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Irish missionaries and the Apartheid struggle in South Africa

Structure de recherche associée à la MRSH : ERIBIA
Enregistré le : 18/06/2021 - Durée : 19mn54s - Réalisation : Université Caen Normandie
Lieu : En visioconférence

Dr Ciaran Reilly is an historian of nineteenth & twentieth century Irish history based at Maynooth University. His research interests include the Great Irish Famine; country houses and landed estates, and the Irish diaspora, with a particular focus on South Africa. He is the author of a number of books including Capard: An Irish country house & estate (2019); The Irish Land Agent, 1830-60: the Case of King’s County (2014); Strokestown and the Great Irish Famine (2014) and John Plunket Joly and the Great Famine in King’s County (2012).

Abstract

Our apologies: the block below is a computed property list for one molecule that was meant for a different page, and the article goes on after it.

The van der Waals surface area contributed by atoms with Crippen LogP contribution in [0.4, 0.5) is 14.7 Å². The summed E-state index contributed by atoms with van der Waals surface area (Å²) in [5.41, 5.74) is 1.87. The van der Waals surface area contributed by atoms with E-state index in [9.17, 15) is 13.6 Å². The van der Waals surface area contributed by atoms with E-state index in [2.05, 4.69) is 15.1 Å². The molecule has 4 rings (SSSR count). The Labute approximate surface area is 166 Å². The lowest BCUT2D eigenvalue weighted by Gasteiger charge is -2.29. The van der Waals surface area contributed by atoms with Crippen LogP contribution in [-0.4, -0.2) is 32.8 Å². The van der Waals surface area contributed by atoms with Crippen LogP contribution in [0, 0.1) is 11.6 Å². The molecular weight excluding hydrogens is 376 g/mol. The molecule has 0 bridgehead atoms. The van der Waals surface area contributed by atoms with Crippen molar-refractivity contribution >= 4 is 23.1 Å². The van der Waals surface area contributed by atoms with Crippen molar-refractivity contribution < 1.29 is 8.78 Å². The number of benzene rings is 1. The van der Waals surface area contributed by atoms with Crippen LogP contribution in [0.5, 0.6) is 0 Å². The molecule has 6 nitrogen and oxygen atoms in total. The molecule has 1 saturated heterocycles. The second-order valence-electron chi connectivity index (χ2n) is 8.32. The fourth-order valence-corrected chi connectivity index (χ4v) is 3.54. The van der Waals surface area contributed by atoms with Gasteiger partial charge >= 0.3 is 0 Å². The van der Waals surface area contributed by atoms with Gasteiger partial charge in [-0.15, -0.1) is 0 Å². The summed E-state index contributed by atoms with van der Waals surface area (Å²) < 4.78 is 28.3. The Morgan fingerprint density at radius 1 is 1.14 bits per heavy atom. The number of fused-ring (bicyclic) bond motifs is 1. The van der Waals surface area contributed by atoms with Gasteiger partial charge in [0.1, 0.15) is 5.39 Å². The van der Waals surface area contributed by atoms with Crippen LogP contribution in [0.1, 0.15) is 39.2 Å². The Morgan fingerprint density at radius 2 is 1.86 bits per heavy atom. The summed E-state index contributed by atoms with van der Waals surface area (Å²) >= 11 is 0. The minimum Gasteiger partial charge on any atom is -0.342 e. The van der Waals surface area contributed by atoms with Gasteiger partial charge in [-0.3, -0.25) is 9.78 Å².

Arriving in South Africa in 1976, Fr Edward Lennon’s missionary career commenced in an area known as ‘Zone 14’ in Sebokeng, part of the Vaal triangle, near Johannesburg. Here, in what a colleague described as ‘the end of the earth’, Lennon saw at first-hand the racial discrimination and social injustice that characterised Apartheid South Africa. Recalling these times, Lennon notes that ‘brutality was the order of the day. Our commitment was to be there to be present and to support. We spent a lot of time burying people, individual burials and mass burials. These were very emotionally draining experiences for families, for friends and for us who were close to so many who died’. Fr Lennon’s is just one of the many oral testimonies recorded in 2019, which shed light on the role of Irish missionaries during the Apartheid period. Using these oral histories, this paper examines the role of Irish missionaries in South Africa during the years of Apartheid and examines the impact and legacy of their work. Active participants in the Anti-apartheid struggle, their involvement ranged from political involvement to education, and included health and other forms of community engagement.

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